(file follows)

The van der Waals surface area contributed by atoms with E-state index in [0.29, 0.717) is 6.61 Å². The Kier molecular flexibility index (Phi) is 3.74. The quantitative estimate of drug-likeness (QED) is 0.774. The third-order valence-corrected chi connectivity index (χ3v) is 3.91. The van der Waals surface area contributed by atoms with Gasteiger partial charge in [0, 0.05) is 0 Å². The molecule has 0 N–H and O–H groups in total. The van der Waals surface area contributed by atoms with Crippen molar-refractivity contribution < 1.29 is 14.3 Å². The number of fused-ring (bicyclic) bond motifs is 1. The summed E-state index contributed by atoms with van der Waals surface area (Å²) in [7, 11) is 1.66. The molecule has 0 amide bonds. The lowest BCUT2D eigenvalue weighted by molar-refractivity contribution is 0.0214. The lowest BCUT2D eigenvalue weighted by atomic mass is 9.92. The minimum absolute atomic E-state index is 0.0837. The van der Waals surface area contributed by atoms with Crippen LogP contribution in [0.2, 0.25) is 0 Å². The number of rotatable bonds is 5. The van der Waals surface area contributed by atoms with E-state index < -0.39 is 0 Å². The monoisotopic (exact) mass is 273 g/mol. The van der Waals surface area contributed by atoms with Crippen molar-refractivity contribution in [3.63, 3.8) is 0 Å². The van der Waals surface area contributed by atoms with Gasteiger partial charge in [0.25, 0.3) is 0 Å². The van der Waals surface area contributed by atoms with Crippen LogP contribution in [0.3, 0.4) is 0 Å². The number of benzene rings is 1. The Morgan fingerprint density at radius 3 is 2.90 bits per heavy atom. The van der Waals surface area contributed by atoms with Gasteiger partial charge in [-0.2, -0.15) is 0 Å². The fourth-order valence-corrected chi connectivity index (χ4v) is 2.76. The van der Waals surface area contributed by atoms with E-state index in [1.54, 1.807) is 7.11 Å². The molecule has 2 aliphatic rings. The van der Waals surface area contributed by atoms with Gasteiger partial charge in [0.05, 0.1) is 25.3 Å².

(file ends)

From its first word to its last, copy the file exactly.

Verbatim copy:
The van der Waals surface area contributed by atoms with E-state index in [0.29, 0.717) is 6.61 Å². The Kier molecular flexibility index (Phi) is 3.74. The quantitative estimate of drug-likeness (QED) is 0.774. The third-order valence-corrected chi connectivity index (χ3v) is 3.91. The van der Waals surface area contributed by atoms with Gasteiger partial charge in [0, 0.05) is 0 Å². The molecule has 0 N–H and O–H groups in total. The van der Waals surface area contributed by atoms with Crippen molar-refractivity contribution < 1.29 is 14.3 Å². The number of fused-ring (bicyclic) bond motifs is 1. The summed E-state index contributed by atoms with van der Waals surface area (Å²) in [7, 11) is 1.66. The molecule has 0 amide bonds. The lowest BCUT2D eigenvalue weighted by molar-refractivity contribution is 0.0214. The lowest BCUT2D eigenvalue weighted by atomic mass is 9.92. The minimum absolute atomic E-state index is 0.0837. The van der Waals surface area contributed by atoms with Crippen LogP contribution in [0.2, 0.25) is 0 Å². The number of rotatable bonds is 5. The van der Waals surface area contributed by atoms with E-state index < -0.39 is 0 Å². The monoisotopic (exact) mass is 273 g/mol. The van der Waals surface area contributed by atoms with Crippen molar-refractivity contribution in [3.63, 3.8) is 0 Å². The van der Waals surface area contributed by atoms with Gasteiger partial charge in [0.25, 0.3) is 0 Å². The van der Waals surface area contributed by atoms with Crippen LogP contribution in [0.3, 0.4) is 0 Å². The number of benzene rings is 1. The Morgan fingerprint density at radius 3 is 2.90 bits per heavy atom. The van der Waals surface area contributed by atoms with Gasteiger partial charge in [-0.2, -0.15) is 0 Å². The fourth-order valence-corrected chi connectivity index (χ4v) is 2.76. The van der Waals surface area contributed by atoms with E-state index in [1.54, 1.807) is 7.11 Å². The molecule has 2 aliphatic rings. The van der Waals surface area contributed by atoms with Gasteiger partial charge in [0.05, 0.1) is 25.3 Å².